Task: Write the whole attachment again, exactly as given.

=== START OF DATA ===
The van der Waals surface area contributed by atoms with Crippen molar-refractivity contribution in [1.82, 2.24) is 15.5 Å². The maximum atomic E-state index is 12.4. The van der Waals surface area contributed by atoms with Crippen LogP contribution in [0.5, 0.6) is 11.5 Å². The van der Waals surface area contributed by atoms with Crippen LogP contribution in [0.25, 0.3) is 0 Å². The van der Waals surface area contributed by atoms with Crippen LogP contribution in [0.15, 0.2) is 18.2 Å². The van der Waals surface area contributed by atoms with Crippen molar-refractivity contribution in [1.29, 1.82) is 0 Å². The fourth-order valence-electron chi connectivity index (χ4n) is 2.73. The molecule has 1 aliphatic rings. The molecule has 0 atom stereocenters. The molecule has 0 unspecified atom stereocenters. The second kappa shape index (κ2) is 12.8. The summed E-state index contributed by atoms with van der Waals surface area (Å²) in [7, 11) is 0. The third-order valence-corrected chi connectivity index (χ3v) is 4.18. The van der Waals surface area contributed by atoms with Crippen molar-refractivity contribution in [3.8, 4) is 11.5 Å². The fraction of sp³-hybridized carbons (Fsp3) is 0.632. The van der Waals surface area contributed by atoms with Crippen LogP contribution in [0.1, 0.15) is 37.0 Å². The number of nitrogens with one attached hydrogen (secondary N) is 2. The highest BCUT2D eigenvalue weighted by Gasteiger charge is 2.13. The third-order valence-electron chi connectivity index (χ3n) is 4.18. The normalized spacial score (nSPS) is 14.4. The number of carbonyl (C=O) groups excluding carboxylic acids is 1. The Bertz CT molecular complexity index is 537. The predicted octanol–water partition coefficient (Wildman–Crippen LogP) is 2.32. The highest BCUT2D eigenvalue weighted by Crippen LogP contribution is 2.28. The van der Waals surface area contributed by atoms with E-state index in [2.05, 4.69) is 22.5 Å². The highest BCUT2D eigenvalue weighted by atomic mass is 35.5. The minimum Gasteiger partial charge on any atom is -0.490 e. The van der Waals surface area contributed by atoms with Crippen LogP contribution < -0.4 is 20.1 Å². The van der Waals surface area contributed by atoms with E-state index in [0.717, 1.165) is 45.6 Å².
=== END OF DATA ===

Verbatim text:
The van der Waals surface area contributed by atoms with Crippen molar-refractivity contribution in [1.82, 2.24) is 15.5 Å². The maximum atomic E-state index is 12.4. The van der Waals surface area contributed by atoms with Crippen LogP contribution in [0.5, 0.6) is 11.5 Å². The van der Waals surface area contributed by atoms with Crippen LogP contribution in [0.25, 0.3) is 0 Å². The van der Waals surface area contributed by atoms with Crippen LogP contribution in [0.15, 0.2) is 18.2 Å². The van der Waals surface area contributed by atoms with Crippen molar-refractivity contribution in [1.29, 1.82) is 0 Å². The fourth-order valence-electron chi connectivity index (χ4n) is 2.73. The molecule has 1 aliphatic rings. The molecule has 0 atom stereocenters. The molecule has 0 unspecified atom stereocenters. The second kappa shape index (κ2) is 12.8. The summed E-state index contributed by atoms with van der Waals surface area (Å²) in [7, 11) is 0. The third-order valence-corrected chi connectivity index (χ3v) is 4.18. The van der Waals surface area contributed by atoms with Crippen molar-refractivity contribution in [3.8, 4) is 11.5 Å². The fraction of sp³-hybridized carbons (Fsp3) is 0.632. The van der Waals surface area contributed by atoms with Crippen LogP contribution in [0.1, 0.15) is 37.0 Å². The number of nitrogens with one attached hydrogen (secondary N) is 2. The highest BCUT2D eigenvalue weighted by Gasteiger charge is 2.13. The third-order valence-electron chi connectivity index (χ3n) is 4.18. The normalized spacial score (nSPS) is 14.4. The number of carbonyl (C=O) groups excluding carboxylic acids is 1. The Bertz CT molecular complexity index is 537. The predicted octanol–water partition coefficient (Wildman–Crippen LogP) is 2.32. The highest BCUT2D eigenvalue weighted by Crippen LogP contribution is 2.28. The van der Waals surface area contributed by atoms with E-state index in [2.05, 4.69) is 22.5 Å². The highest BCUT2D eigenvalue weighted by atomic mass is 35.5. The minimum Gasteiger partial charge on any atom is -0.490 e. The van der Waals surface area contributed by atoms with Crippen LogP contribution < -0.4 is 20.1 Å². The van der Waals surface area contributed by atoms with E-state index in [0.717, 1.165) is 45.6 Å².